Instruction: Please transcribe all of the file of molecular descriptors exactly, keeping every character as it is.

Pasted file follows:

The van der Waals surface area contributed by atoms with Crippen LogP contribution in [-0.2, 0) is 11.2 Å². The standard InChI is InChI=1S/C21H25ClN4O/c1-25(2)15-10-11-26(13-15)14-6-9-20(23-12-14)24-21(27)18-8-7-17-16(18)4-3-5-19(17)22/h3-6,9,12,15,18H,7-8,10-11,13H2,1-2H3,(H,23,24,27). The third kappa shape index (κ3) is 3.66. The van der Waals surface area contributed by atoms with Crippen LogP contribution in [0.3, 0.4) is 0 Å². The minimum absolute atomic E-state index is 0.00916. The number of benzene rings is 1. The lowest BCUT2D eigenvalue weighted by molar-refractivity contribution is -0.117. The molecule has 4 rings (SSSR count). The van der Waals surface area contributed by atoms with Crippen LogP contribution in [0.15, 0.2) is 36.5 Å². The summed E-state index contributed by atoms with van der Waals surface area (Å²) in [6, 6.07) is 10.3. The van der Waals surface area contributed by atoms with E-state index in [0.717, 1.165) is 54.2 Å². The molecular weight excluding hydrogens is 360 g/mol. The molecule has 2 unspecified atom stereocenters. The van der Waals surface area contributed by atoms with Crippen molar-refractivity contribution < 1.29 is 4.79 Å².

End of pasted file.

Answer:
The van der Waals surface area contributed by atoms with Crippen LogP contribution in [-0.2, 0) is 11.2 Å². The standard InChI is InChI=1S/C21H25ClN4O/c1-25(2)15-10-11-26(13-15)14-6-9-20(23-12-14)24-21(27)18-8-7-17-16(18)4-3-5-19(17)22/h3-6,9,12,15,18H,7-8,10-11,13H2,1-2H3,(H,23,24,27). The third kappa shape index (κ3) is 3.66. The van der Waals surface area contributed by atoms with Crippen LogP contribution in [0.3, 0.4) is 0 Å². The minimum absolute atomic E-state index is 0.00916. The number of benzene rings is 1. The lowest BCUT2D eigenvalue weighted by molar-refractivity contribution is -0.117. The molecule has 4 rings (SSSR count). The van der Waals surface area contributed by atoms with Crippen LogP contribution in [0.15, 0.2) is 36.5 Å². The summed E-state index contributed by atoms with van der Waals surface area (Å²) in [6, 6.07) is 10.3. The van der Waals surface area contributed by atoms with E-state index in [0.717, 1.165) is 54.2 Å². The molecular weight excluding hydrogens is 360 g/mol. The molecule has 2 unspecified atom stereocenters. The van der Waals surface area contributed by atoms with Crippen molar-refractivity contribution < 1.29 is 4.79 Å².